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BASS Politics and Criminology / Course details
Year of entry: 2022
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Course unit details:
|Unit level||Level 3|
|Teaching period(s)||Full year|
|Offered by||School of Social Sciences|
|Available as a free choice unit?||No|
This unit is designed to provide students with an opportunity to explore and investigate their own research topic relating to crime, deviance and/or criminal justice. In doing so, you apply the research skills you have been trained in years 1 & 2 to real-world problems. This unit spans the full year and so you should expect to work on it during both semesters. You will have the support of teaching staff throughout the academic year, first in taught classes, then in 1:1 supervision.
Indicative content: Non-supervisory teaching will be in semester one. All students receive five core sessions: (1) Introduction; (2) From research topic to research question(s); (3) Literature search; (4) Literature review; (5) Putting it all together. After reading week, students split into one of three teaching streams - (i) research proposal, (ii) quantitative data analysis, or (ii) qualitative data analysis and attend weekly sessions according to their chosen pathway.
In semester two, students receive individual supervision from an appointed academic.
Restricted to: BA (Criminology) students, for whom this unit is compulsory if not doing LAWS30610; also available students on the BA Social Science degrees who are taking the Criminology pathways.
Pre-requisite: To have studied at least 40 credits of Level 1 Criminology course units.
This course unit aims to: (1) engage students with the theory and practice of criminological research; (2) encourage exploration of the dilemmas and synergies associated with particular research designs and methods appropriate to their area of study; (3) enable students to explore a research question in depth, by means of writing a research proposal or by conducting data analysis.
On successful completion of this module students will be able to: (1) demonstrate a critical understanding of how to ‘do research’; (2) plan effective use of literature search tools; (3) understand the debates concerning the ethics of research; (4) research proposal pathway - understand the process of criminological research from the identification of researchable questions through to determining appropriate research strategy, design and method; (5) data analysis pathway - demonstrate skills in conducting and communicating findings from a piece of empirical research using R (quantitative pathway) or CAQDAS (qualitative pathway).
Teaching and learning methods
Teaching in academic year 21/22 will be flexible and allow us to adapt to changing conditions, however, the common intention across units is to provide a blended offer of the best in online and on-campus teaching that includes: (1) a subject hour used for a range of exercises and activities; (2) high quality learning materials; (3) 1:1 support via a subject-specific contact hour.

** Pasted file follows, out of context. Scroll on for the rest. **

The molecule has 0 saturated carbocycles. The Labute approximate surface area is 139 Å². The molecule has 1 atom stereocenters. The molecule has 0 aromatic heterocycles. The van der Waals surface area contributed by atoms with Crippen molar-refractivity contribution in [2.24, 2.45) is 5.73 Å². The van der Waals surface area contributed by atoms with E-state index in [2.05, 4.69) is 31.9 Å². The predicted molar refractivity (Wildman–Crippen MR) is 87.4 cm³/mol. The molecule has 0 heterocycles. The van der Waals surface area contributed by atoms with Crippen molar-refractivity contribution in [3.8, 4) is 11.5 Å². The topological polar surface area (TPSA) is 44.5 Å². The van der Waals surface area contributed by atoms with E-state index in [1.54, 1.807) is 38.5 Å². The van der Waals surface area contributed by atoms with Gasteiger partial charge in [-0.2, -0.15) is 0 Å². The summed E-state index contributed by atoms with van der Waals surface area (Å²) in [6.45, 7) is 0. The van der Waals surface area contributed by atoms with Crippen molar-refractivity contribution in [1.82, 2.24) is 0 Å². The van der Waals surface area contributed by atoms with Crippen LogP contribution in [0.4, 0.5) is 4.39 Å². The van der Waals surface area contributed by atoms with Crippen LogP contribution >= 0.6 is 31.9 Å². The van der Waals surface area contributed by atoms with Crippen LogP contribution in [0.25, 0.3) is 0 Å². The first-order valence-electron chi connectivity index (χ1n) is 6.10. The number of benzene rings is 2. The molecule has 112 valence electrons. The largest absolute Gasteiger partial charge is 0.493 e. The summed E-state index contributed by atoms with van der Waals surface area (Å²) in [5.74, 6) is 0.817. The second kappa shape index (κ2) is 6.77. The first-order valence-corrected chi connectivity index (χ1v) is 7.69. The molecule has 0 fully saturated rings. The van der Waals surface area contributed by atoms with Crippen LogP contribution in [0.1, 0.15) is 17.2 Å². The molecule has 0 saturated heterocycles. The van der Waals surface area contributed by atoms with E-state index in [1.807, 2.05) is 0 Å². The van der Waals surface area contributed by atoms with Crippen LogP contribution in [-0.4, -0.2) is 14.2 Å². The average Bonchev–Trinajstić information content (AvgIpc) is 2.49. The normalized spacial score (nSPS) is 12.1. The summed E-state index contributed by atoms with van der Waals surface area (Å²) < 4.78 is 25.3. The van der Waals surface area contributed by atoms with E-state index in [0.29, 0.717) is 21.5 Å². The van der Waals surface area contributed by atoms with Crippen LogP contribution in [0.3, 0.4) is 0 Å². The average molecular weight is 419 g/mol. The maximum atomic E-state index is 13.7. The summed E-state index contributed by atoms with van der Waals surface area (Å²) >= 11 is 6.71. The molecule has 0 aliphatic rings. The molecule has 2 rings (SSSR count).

- (i) analyse, critique and (re-)formulate a problem or issue; (ii) rapidly and thoroughly review/rate argument and evidence from targeted bibliographic searches; (iii) plan, structure and present arguments in a variety of written formats and to a strict word limit, (iv) express ideas verbally and organise work effectively in small teams for a variety of written and oral tasks; (v) obtain, manipulate and (re-)present different forms of data; (vi) manage time effectively; (vii) reflect on and improve performance through feedback.
This unit is summatively assessed by a 5-8000 word report worth 100% of the overall mark.
Formative feedback (both individual and collective) will be given on (1) on tasks and contribution in class, (2) developing dissertation plans. Detailed summative feedback will be given on the submitted dissertation via Blackboard (Grademark).
University of Manchester Library My Learning Essentials ‘’Start to Finish: Dissertations” available at:
|Scheduled activity hours|
|Independent study hours|
|Claire Fox||Unit coordinator|
Across their course units each semester, full-time students are expected to devote a ‘working week’ of 35-40 hours to study. This course unit, spread across 2 semesters demands 6-7 hours of study per week comprising (i) timetabled teached-led hours, (ii) preparation, required and further reading.
Students on the Secondary Data Analysis Pathways will also be able to benefit from the support offered via the Q-Step initiative, aimed at improving the teaching and learning quantitative skills.
This course is available to incoming study abroad students if they are with the department for a full year and can provide information on the quantitative skills training they have received, and the grade awarded for these courses
Weeks 1-5: Core sessions
Weeks 6-10: Pathway sessions
Semester 2: Small group meeting (week 1) followed by individual meetings with your confirmed supervisor (Wednesdays 11-1pm)